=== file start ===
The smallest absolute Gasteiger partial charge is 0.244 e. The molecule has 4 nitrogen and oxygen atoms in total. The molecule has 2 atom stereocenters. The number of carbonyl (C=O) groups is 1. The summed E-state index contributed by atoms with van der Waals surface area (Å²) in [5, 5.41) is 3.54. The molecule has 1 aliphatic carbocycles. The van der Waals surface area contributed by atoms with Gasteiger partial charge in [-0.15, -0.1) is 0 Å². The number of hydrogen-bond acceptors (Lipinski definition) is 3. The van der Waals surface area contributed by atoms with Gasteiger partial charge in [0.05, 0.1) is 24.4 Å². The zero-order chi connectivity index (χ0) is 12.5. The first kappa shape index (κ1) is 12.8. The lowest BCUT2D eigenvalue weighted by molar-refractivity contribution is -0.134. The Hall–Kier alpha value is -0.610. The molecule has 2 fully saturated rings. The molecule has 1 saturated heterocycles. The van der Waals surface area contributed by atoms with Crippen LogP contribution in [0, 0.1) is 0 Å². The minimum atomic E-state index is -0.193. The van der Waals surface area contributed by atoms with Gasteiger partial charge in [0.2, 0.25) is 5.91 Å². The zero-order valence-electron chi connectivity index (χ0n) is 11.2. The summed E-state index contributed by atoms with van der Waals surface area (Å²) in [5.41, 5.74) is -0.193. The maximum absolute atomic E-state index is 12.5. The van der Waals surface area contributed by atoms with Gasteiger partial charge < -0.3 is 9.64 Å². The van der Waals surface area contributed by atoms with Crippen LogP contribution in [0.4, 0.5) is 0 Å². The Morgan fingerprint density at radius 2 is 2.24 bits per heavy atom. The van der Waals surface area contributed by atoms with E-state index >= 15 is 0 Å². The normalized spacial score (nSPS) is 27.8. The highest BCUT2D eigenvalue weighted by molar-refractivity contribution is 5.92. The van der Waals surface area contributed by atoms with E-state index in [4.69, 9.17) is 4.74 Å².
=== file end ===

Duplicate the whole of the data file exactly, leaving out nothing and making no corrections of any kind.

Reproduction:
The smallest absolute Gasteiger partial charge is 0.244 e. The molecule has 4 nitrogen and oxygen atoms in total. The molecule has 2 atom stereocenters. The number of carbonyl (C=O) groups is 1. The summed E-state index contributed by atoms with van der Waals surface area (Å²) in [5, 5.41) is 3.54. The molecule has 1 aliphatic carbocycles. The van der Waals surface area contributed by atoms with Gasteiger partial charge in [-0.15, -0.1) is 0 Å². The number of hydrogen-bond acceptors (Lipinski definition) is 3. The van der Waals surface area contributed by atoms with Gasteiger partial charge in [0.05, 0.1) is 24.4 Å². The zero-order chi connectivity index (χ0) is 12.5. The first kappa shape index (κ1) is 12.8. The lowest BCUT2D eigenvalue weighted by molar-refractivity contribution is -0.134. The Hall–Kier alpha value is -0.610. The molecule has 2 fully saturated rings. The molecule has 1 saturated heterocycles. The van der Waals surface area contributed by atoms with Crippen LogP contribution in [0, 0.1) is 0 Å². The minimum atomic E-state index is -0.193. The van der Waals surface area contributed by atoms with Gasteiger partial charge in [0.2, 0.25) is 5.91 Å². The zero-order valence-electron chi connectivity index (χ0n) is 11.2. The summed E-state index contributed by atoms with van der Waals surface area (Å²) in [5.41, 5.74) is -0.193. The maximum absolute atomic E-state index is 12.5. The van der Waals surface area contributed by atoms with Gasteiger partial charge < -0.3 is 9.64 Å². The van der Waals surface area contributed by atoms with Crippen LogP contribution in [0.4, 0.5) is 0 Å². The Morgan fingerprint density at radius 2 is 2.24 bits per heavy atom. The van der Waals surface area contributed by atoms with E-state index >= 15 is 0 Å². The normalized spacial score (nSPS) is 27.8. The highest BCUT2D eigenvalue weighted by molar-refractivity contribution is 5.92. The van der Waals surface area contributed by atoms with E-state index in [4.69, 9.17) is 4.74 Å².